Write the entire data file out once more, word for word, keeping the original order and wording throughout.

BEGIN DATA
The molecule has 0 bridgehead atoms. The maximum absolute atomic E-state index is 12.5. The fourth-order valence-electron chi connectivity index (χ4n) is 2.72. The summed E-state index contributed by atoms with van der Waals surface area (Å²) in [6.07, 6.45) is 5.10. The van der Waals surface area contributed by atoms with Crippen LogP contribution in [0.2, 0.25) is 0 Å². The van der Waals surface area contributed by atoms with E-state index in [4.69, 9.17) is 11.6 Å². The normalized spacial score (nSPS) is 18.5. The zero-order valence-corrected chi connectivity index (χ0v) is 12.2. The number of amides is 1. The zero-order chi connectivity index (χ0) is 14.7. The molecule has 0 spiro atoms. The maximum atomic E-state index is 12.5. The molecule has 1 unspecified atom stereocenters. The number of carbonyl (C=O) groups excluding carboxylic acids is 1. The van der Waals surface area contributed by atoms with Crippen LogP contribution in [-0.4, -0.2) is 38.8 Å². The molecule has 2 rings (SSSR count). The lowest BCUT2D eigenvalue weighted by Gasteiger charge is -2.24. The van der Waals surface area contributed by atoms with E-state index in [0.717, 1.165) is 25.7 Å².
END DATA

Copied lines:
The molecule has 0 bridgehead atoms. The maximum absolute atomic E-state index is 12.5. The fourth-order valence-electron chi connectivity index (χ4n) is 2.72. The summed E-state index contributed by atoms with van der Waals surface area (Å²) in [6.07, 6.45) is 5.10. The van der Waals surface area contributed by atoms with Crippen LogP contribution in [0.2, 0.25) is 0 Å². The van der Waals surface area contributed by atoms with E-state index in [4.69, 9.17) is 11.6 Å². The normalized spacial score (nSPS) is 18.5. The zero-order valence-corrected chi connectivity index (χ0v) is 12.2. The number of amides is 1. The zero-order chi connectivity index (χ0) is 14.7. The molecule has 0 spiro atoms. The maximum atomic E-state index is 12.5. The molecule has 1 unspecified atom stereocenters. The number of carbonyl (C=O) groups excluding carboxylic acids is 1. The van der Waals surface area contributed by atoms with Crippen LogP contribution in [-0.4, -0.2) is 38.8 Å². The molecule has 2 rings (SSSR count). The lowest BCUT2D eigenvalue weighted by Gasteiger charge is -2.24. The van der Waals surface area contributed by atoms with E-state index in [0.717, 1.165) is 25.7 Å².